TITLE

Early Wound Irrigation Improves the Ability to Remove Bacteria

AUTHOR(S)
Owens, Brett D.; Wenke, Joseph C.
PUB. DATE
August 2007
SOURCE
Journal of Bone & Joint Surgery, American Volume;Aug2007, Vol. 89-A Issue 8, p1723
SOURCE TYPE
Academic Journal
DOC. TYPE
Article
ABSTRACT
Background: Although most surgeons prefer to treat contaminated wounds as soon as possible, the effect of timing on the ability of irrigation to reduce the amount of bacteria in a wound is not fully known. We evaluated the effect of different delays in irrigation on bacterial removal in an animal model. Methods: A complex musculoskeletal wound was created in the proximal part of the leg of goats. The wound was contaminated with Pseudomonas aeruginosa (lux) bacteria, genetically modified to emit photons, in order to allow for quantitative analysis of bacterial concentration with a photon-counting camera system. The contaminated wounds were closed, and wound irrigation was performed with 6 L of normal saline solution by means of pulsatile lavage after the assigned time-intervals of three, six, and twelve hours. Images were made before and after treatment. Relative luminescent units and clearance ratios were obtained and calculated for each wound. Results: Earlier wound irrigation resulted in superior bacterial removal in our model. Irrigation resulted in a 70% ± 2%, 52% ± 3%, and 37% ± 4% reduction in bacterial counts from the pre-irrigation level at three, six, and twelve hours, respectively. The clearance ratios were significantly different at all time-points (p < 0.004). Conclusions: Earlier irrigation in our contaminated wound model resulted in superior bacterial removal. Clinical Relevance: While the actual bacterial counts necessary to establish a wound infection in humans is unknown, early irrigation of the contaminated wound is recommended for the prevention of infection.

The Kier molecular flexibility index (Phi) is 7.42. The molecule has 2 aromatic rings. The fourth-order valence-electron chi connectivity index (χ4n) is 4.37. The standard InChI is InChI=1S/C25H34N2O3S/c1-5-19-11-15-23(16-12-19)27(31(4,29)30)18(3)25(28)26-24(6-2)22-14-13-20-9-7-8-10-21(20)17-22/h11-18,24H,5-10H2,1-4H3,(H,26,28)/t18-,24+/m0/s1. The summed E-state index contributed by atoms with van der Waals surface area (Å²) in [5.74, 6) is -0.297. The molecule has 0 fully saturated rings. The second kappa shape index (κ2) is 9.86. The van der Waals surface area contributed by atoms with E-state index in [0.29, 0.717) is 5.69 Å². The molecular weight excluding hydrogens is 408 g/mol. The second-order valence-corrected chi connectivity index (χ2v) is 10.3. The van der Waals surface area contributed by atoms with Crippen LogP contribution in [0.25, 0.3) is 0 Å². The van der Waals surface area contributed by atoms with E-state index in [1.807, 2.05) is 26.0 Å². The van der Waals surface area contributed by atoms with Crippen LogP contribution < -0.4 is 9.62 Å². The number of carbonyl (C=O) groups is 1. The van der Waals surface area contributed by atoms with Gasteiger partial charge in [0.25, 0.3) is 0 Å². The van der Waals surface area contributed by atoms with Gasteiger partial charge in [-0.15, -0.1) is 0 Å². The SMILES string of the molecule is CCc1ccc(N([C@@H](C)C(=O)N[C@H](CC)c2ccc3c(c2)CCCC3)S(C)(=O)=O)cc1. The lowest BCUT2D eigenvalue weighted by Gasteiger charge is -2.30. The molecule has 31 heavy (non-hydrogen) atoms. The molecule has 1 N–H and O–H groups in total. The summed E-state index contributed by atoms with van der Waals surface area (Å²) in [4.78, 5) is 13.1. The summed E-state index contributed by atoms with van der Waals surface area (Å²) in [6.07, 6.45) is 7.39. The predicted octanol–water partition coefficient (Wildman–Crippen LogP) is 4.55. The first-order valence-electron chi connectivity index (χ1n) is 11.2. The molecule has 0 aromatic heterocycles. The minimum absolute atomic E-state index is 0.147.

ACCESSION #
26180958

 

Related Articles

  • Gagged killer bugs stay sweet. Johnston, Nicole // New Scientist;11/06/99, Vol. 164 Issue 2211, p24